The philosophy behind the telescope proposal is discussed in detail. It is emphasized that this is a project with a specific unique science goal in mind and not a large scale facility instrument. A preliminary design for the optics, ground layer removal using a deformable secondary and "static" wavefront sensor and telescope structure is presented. In particular, it is shown that substantial simplification in the design can be achieved by having a specific science goal in mind, so reducing the complexity and increasing reliability. Transport and logistics for the successful deployment and operation of the telescope at the Dome-C site are discussed.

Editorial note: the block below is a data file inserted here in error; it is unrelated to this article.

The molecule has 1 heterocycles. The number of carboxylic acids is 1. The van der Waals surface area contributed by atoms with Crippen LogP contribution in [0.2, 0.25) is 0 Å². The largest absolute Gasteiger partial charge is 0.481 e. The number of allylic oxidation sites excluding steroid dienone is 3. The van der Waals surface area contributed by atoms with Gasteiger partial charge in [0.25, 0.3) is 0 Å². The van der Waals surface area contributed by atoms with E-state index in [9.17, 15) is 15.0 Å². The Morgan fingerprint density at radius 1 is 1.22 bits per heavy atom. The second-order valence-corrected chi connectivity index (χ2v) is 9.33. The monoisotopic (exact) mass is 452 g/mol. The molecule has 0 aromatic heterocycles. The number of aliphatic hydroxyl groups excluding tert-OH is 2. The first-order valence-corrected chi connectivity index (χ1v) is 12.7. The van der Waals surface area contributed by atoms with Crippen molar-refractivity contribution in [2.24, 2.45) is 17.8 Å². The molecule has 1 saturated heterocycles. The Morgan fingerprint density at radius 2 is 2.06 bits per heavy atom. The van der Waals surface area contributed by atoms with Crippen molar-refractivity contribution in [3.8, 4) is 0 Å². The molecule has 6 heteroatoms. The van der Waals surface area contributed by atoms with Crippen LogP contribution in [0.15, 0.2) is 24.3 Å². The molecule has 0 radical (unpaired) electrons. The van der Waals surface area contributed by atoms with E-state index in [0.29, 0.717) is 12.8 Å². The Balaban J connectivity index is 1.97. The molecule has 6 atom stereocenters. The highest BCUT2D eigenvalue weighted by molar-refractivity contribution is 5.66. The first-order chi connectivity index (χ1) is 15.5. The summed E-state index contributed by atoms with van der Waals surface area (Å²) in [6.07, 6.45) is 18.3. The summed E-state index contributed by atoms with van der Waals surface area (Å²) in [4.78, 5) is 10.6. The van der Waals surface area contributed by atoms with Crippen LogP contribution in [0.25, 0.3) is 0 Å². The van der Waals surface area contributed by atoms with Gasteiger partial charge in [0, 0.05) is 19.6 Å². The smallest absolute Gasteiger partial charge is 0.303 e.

Layer Oriented represented in the last few years a new and promising aproach to solve the problems related to the limited field of view achieved by classical Adaptive Optics systems. It is basically a different approach to multi conjugate adaptive optics, in which pupil plane wavefront sensors (like the pyramid one) are conjugated to the same altitudes as the deformable mirrors. Each wavefront sensor is independently driving its conjugated deformable mirror thus simplifying strongly the complexity of the wavefront computers used to reconstruct the deformations and drive the mirror themselves, fact that can become very important in the case of extremely large telescopes where the complexity is a serious issue. The fact of using pupil plane wavefront sensors allow for optical co-addition of the light at the level of the detector thus increasing the SNR of the system and permitting the usage of faint stars, improving the efficiency of the wavefront sensor. Furthermore if coupled to the Pyramid wavefront sensor (because of its high sensitivity), this technique is actually peforming a very efficient usage of the light leading to the expectation that, even by using only natural guide stars, a good sky coverage can be achieved, above all in the case of giant telescopes. These are the main reasons for which in the last two years several projects decided to make MCAO systems based on the Layer Oriented technique. This is the case of MAD (an MCAO demonstrator that ESO is building with one wavefront sensing channel based on the Layer Oriented concept) and NIRVANA (an instrument for LBT). Few months ago we built and successfully tested a first prototype of a layer oriented wavefront sensor and experiments and demonstrations on the sky are foreseen even before the effective first light of the above mentioned instruments. The current situation of all these projects is presented, including the extensive laboratory testing and the on-going experiments on the sky.